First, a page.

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(Carla Gottgens/Bloomberg)

Coal power is here to stay — for now

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While coal is expected to lose market share, federal projects show that coal-fired generation capacity is expected to remain largely unchanged through 2024.
NEWBURG, MD - JUNE 29: Two white ducks walk along the Beach at Aqualand Marina as emissions spew out of a large stack nearby at the coal-fired Morgantown Generating Station on the Potomac River on June 29, 2015 in Newburg, Maryland. Today the U.S. Supreme Court ruled against the Environmental Protection Agency's (EPA) effort to limit certain power plant emissions -- saying the agency "unreasonably" failed to consider the cost of the regulations.  (Photo by Mark Wilson/Getty Images)

Power plant operators say they’ve cut carbon emissions ahead of EPA’s Clean Power Plan

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The “Benchmarking Air Emissions” report, which examined the nation’s 100 largest electric power producers, comes in advance of the final proposal of the so-called Clean Power Plan from the the Environmental Protection Agency to reduce greenhouse gas emissions from existing power plants.
(AP Photo/Matthew Brown, File)

Natural gas surpasses coal as biggest U.S. electricity source

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Power companies have been installing more natural gas turbines at plants, with new regulations that restrict the emission of greenhouse gasses has added new pressure to make the switch.
FILE - This Sept. 30, 2014 file photo shows the Colstrip Steam Electric Station operated by Talen Energy in southeastern Montana. Coal companies and their supporters scored a courtroom victory with a U.S. Supreme Court decision that said the Obama administration failed to take potential costs into account when it decided to regulate toxic emissions from many power plants, Monday, June 29, 2015. (AP Photo/Matthew Brown, File)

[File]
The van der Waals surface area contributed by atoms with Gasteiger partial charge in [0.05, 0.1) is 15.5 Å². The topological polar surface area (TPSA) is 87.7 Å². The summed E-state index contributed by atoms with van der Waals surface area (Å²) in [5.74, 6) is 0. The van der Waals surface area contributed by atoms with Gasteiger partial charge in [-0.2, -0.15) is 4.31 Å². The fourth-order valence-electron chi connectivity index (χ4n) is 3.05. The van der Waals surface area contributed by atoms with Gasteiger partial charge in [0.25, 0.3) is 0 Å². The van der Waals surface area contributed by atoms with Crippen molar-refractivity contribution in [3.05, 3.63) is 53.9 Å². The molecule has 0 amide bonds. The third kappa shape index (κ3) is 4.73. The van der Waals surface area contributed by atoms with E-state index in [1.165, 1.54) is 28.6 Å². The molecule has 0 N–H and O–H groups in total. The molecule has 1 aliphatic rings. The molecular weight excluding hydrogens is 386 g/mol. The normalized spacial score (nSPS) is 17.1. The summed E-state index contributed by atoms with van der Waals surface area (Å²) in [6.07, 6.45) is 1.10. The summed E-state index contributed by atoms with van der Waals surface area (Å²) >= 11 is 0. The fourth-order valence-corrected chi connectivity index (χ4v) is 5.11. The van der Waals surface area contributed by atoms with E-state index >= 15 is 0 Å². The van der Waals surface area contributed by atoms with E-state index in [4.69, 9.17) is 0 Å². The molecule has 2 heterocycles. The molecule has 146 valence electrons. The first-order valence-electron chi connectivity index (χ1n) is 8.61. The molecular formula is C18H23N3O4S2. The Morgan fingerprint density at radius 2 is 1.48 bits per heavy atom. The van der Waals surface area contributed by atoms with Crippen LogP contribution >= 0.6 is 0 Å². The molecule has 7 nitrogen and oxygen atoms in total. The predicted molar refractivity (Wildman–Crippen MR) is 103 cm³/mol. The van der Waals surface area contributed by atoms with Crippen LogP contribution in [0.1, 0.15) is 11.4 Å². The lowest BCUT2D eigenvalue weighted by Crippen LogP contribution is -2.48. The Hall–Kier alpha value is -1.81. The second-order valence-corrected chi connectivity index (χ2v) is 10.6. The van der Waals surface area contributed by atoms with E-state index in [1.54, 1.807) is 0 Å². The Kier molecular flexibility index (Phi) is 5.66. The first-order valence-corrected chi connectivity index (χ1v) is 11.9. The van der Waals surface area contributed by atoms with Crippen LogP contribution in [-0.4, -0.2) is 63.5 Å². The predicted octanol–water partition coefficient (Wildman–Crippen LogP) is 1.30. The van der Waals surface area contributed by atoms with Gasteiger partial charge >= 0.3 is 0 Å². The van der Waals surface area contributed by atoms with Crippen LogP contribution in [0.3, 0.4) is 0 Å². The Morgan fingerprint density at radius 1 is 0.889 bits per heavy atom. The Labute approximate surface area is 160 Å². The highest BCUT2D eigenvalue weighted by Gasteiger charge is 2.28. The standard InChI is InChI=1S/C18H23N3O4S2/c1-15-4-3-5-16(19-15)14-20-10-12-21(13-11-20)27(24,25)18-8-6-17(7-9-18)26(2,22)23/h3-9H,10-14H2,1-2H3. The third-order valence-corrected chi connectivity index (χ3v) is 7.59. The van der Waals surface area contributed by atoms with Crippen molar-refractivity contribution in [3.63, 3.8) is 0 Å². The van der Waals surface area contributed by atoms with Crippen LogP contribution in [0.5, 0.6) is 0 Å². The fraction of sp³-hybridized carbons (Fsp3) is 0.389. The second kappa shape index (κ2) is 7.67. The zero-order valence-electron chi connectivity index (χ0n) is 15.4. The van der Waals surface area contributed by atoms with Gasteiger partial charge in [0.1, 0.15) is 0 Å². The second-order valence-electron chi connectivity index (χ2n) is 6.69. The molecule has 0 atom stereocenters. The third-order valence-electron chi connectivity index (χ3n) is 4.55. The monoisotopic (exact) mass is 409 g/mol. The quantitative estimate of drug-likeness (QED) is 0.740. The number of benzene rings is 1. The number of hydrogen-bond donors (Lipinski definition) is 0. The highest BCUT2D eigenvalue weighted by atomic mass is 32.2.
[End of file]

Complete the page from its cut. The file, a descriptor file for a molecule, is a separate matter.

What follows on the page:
After mercury ruling, scrutiny of Obama climate rules grows

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The high court’s ruling undermined Obama administration regulations targeting mercury and other hazardous air pollutants — a different set of regulations from the greenhouse gas limits that Obama is counting on to slow the effects of global warming.
(AP Photo/Matthew Brown, File)

U.S. railroads slumping on Wall Street amid coal, crude oil cargo squeeze

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The dwindling volumes for coal, oil and grain are magnified in contrast with last year’s surges. Petroleum carloads, chiefly crude, are down 0.6 after 2014’s 13 percent increase.
Patrick Pouyanné, CEO of French oil company Total, speaks at the IHS Energy CERAWeek in Houston. (Billy Smith II / Houston Chronicle)

European Big Oil opens schism on climate with U.S. rivals

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“It’s clear that the subject isn’t viewed in the same way on both sides of the Atlantic,” Total SA Chief Executive Officer Patrick Pouyanne, one of the signatories, said on Monday at a press conference in Paris. “We are working with those who come forward.”
(Photo by Robert Nickelsberg/Getty Images)

Patriot Coal files for Chapter 11 bankruptcy protection

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Patriot said it will continue shipping and mining operations and it has received a commitment for $100 million in debt financing from secured debt holders that it did not identify. It did not specify potential buyers for the company.
(Photo by Robert Nickelsberg/Getty Images)

Church of England dumps coal as fossil-fuel divestment gains

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The Church of England will dump its holdings in coal and oil-sand producers and has ruled out backing companies with exposure to the most polluting fossil fuels, joining the movement that wants investors to help fight climate change.
Categories: Coal
Gregory Boyce, chief executive officer of Peabody Energy Corp. (F. Carter Smith/Bloomberg News file photo)

CERAWeek: Clean power plant rule offers significant pain with ‘negligible environmental benefit,’ coal producer says

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Coal-fired power plants wouldn’t be the only beneficiary of carbon capture and storage technology, Peabody Energy CEO Greg Boyce said, stressing that in a carbon-constrained world, natural gas plants will need the tech too.
A panel of Texas electricity officials discusses the state's shift away from coal-fired power plants on the fourth day of IHS Energy's weeklong CERAWeek conference.

CERAWeek: Texas moving away from coal without federal mandates

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More Texas homes will be powered by cleaner-burning natural gas with or without stringent new federal regulations to cut carbon pollution from power plants, a panel of Texas regulators and electricity company chiefs said Thursday.